Think about some of the hottest new gadgets to hit the market in the last few years. Driverless cars and the FitBit are probably some of the first to come to mind. Praised for their efficiency and integrative cloud capabilities, these products share one common piece of hardware: the sensor.
Sensor technology is growing increasingly popular in both the industrial and consumer sectors and across industries. From medical and automotive to gaming and advertising, many companies are looking to use sensors to push their brands into the digital age.
Just last week, Intel announced that it would be embedding sensors in products as unexpected as snowboards and hardhats. PASCO Scientific, a science education company serving universities, also just released a new pH and temperature sensor that could wirelessly connect to computers, and Ford rolled out its compact LiDAR software for its driverless cars.
Many companies are attracted to sensors for their ability to sensitively detect both user and machine activity and translate that activity into precise, valuable data. With better data comes better knowledge of the consumer, and in turn, better products. This competitive edge changes the way companies understand the consumer, and the way in which we as consumers relate to commodities. Sensors have revolutionized the customer experience to put us at the very center of a product.
"It's a much easier sell to the consumer if the product molds itself to their specific needs," said Aron Zev Kain, Founder and Senior VP at BH Sensors in Pomona, New York. "That has really been the modus operandi of all consumer products, but sensors are taking it to the next level." Instead of the consumer acclimating to fit the product, the product now must detect and address our particular needs.
One of the best examples of this is in athletic wear, such as the smart sock from Sensoria Fitness. Through textile sensors that detect pressure points in the foot and conductive fibers that connect the sensors to the Sensoria app, athletes can learn to adjust their running according to their specifically harmful habit, thereby decreasing injuries.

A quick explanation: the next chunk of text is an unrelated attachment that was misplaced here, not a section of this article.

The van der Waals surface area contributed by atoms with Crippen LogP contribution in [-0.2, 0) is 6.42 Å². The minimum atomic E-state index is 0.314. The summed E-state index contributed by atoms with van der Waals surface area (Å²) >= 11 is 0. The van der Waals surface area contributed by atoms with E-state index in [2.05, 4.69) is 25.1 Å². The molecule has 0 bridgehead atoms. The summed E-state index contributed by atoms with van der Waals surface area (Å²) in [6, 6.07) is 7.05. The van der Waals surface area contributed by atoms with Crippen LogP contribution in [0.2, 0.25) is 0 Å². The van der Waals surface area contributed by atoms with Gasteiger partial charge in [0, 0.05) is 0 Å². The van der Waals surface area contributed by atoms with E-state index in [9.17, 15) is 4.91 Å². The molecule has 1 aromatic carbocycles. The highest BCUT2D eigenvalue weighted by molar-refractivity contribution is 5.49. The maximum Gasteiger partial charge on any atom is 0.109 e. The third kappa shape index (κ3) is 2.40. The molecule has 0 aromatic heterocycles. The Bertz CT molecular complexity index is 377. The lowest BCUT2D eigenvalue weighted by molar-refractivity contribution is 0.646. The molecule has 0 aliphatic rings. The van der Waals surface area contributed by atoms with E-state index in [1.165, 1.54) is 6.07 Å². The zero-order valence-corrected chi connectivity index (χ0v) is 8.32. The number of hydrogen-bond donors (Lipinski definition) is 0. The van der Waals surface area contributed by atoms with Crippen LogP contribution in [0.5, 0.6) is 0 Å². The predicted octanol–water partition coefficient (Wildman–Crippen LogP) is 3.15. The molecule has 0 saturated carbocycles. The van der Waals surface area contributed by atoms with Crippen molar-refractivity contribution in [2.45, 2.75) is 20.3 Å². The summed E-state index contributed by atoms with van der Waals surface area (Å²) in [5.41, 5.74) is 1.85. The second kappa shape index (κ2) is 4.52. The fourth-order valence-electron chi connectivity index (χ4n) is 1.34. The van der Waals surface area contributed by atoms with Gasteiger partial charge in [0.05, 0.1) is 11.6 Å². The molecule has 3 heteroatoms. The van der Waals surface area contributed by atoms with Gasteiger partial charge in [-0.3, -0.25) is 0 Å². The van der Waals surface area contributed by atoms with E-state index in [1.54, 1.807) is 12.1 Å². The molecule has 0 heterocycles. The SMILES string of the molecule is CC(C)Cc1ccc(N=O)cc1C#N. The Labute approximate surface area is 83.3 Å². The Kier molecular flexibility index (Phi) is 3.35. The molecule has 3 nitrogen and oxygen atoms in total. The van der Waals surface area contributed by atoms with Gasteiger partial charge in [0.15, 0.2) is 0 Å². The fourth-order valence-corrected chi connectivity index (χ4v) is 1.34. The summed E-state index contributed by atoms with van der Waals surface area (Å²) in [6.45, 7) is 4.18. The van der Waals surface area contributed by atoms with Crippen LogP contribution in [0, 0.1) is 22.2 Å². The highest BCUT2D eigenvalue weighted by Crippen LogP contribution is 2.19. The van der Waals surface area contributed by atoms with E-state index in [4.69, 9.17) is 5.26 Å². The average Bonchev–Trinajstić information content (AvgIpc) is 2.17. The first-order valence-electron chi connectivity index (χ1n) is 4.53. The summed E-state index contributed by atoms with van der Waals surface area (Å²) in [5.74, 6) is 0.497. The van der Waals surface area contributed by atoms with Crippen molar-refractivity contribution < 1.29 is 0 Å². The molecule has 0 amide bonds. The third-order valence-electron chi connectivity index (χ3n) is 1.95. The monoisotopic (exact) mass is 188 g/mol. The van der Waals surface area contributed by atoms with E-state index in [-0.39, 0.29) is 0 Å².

On the industrial level, sensors are making companies more efficient and aware of their performances from a remote position. Some of BH Sensors' most impactful products are pressure sensors on water tanks, load sensors on heavy duty construction vehicles, and proximity sensors on Navy aircraft carriers.
"What people have been after is remote monitoring--operating machinery through 'the cloud.' If I have a factory in China and I'm sitting here in New York, and I want to know how my pressure cooker is doing overseas, a sensor on my pressure cooker that is then connected to the Internet lets me type in an IP address and know information about my machinery. This avoids me getting on a plane and checking on the pressure cooker," Kain explained. When sensors are connected to the Internet, they can save companies enormous amounts of operating costs.
Beyond revolutionizing industrial and consumer markets, sensors are changing the job landscape as well. Since sensors are generally incorporated into other machines or products, engineers must not only be able to work on the sensor, but they also must have expertise in whatever the sensor is supposed to detect.
"Engineers now have to have a broad background, but the ability to specialize in one area. Companies aren't only going to look at a pressure sensor engineer--the engineer has to know about materials, microprocessor coding and the Internet," said Kain.
GE ran into this problem in 2013 when it was attempting to create a uniform architecture and software base for all of its products using sensors. According to an article from Harvard Business Review, the company ended up hiring a new team of 350 employees centrally located in San Ramona, California--the GE Software Headquarters. Only 2% of the new team was from within the company, indicating the necessary expertise and diverse knowledge required to work with sensor technology.
The emergence of this unique employment opportunity is good news for those looking to dive headfirst into a fast-moving revolution taking place globally and spanning industries. As sensor technology continues to expand and develop, some innovations may be unpredictable, but one thing is for sure: they will change everything.
Makena Owens contributed to this article.